Thursday, July 03, 2008

Call for Papers: IRSS

The following comes from Thomas Carter at the University of Brighton in England. It's a call for papers for a special issue of the International Review for the Sociology of Sport.


Interrogating Athletic Urbanism:
The politics of sport spectacles in the economy of appearances

Guest Editor
Thomas F. Carter
University of Brighton

The use of sport to promote a sense of community within a sweeping urban environment as well to project specific imagery of a city in a competitive global environment tends to follow discursive strategies based on consumerism and modernism. These strategies are consumerist to the extent that a city becomes a playground for certain constituencies to associate their leisure with high-profile sporting experiences. Equally, they are modernist in that participation in sport symbolically demonstrates the city’s modern qualities and characteristics thereby providing proof that the city in question is a fully civilized, cosmopolitan environment. Sport, then, reflects civic leaders’ efforts to harness perceived social, political, and economic capital of sport for the benefit of the city, as they widely imagine it.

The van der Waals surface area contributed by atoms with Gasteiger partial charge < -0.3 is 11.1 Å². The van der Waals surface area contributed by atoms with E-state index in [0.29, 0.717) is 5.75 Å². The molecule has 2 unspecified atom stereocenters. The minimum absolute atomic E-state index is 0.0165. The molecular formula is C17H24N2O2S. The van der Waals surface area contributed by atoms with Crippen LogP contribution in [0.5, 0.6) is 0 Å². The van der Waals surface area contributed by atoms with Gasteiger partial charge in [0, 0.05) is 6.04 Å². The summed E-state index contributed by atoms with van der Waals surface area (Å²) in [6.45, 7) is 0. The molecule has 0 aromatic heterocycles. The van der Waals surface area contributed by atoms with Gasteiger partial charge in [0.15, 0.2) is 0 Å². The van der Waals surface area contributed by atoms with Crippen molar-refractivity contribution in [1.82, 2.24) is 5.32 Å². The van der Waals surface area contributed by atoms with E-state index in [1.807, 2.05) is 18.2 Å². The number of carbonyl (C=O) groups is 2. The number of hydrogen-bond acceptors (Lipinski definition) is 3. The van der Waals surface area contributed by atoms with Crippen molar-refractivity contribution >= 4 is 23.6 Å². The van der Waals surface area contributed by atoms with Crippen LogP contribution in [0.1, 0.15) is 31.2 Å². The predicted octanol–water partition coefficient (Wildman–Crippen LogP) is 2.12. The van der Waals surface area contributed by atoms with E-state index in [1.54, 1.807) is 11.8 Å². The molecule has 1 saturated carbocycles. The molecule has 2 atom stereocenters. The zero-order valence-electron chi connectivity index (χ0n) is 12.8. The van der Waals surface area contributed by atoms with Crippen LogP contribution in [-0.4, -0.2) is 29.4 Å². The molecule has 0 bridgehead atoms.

The production of city image-making fuels transnational corporate investment and it is this ‘economy of appearances’ that forms the place-making competition between cities. The self-conscious construction processes of dramatic performance create the conditions in which capital accumulation becomes a performance; a spectacle that demonstrates and asserts a city’s financial viability and status. Essentially the drama of spectacular accumulation makes the city a commodity, bought and sold, torn down, speculated upon, and fought over, in which ‘that which appears is good, that which is good appears’.[1] Cities have to be seen to be dynamic, progressive, modern –in a word “global”– before actually becoming so. Consequently, the dramatization of cities’ potential as viable places becomes crucial and it is this dramatization through spectacle that informs the economy of appearances. Whatever the imagery used, these discursive constructs rely on the idea that the city in question is a sporting city: a city that demonstrates its vitality, energy, civilization, and modernity through its sporting capacity.

Articles for this special issue of IRSS should address the politics of civic image-making through sporting spectacle: looking at how sport is harnessed for the construction of modernity in a global context. These papers should look at how selected cities - including ones not normally associated with the ideas of globalization - assert a place in a broader global order while at the same time keeping a localized context and significance through the use of sport.

Expressions of interest; queries and/or submissions should be maid via Submissions will be subject to the standard and rigorous style conventions and refereeing procedures of IRSS. For further details of submissions conventions see the IRSS home page.

[1] Debord, Guy (1995) The society of the spectacle. New York: Zone Books.


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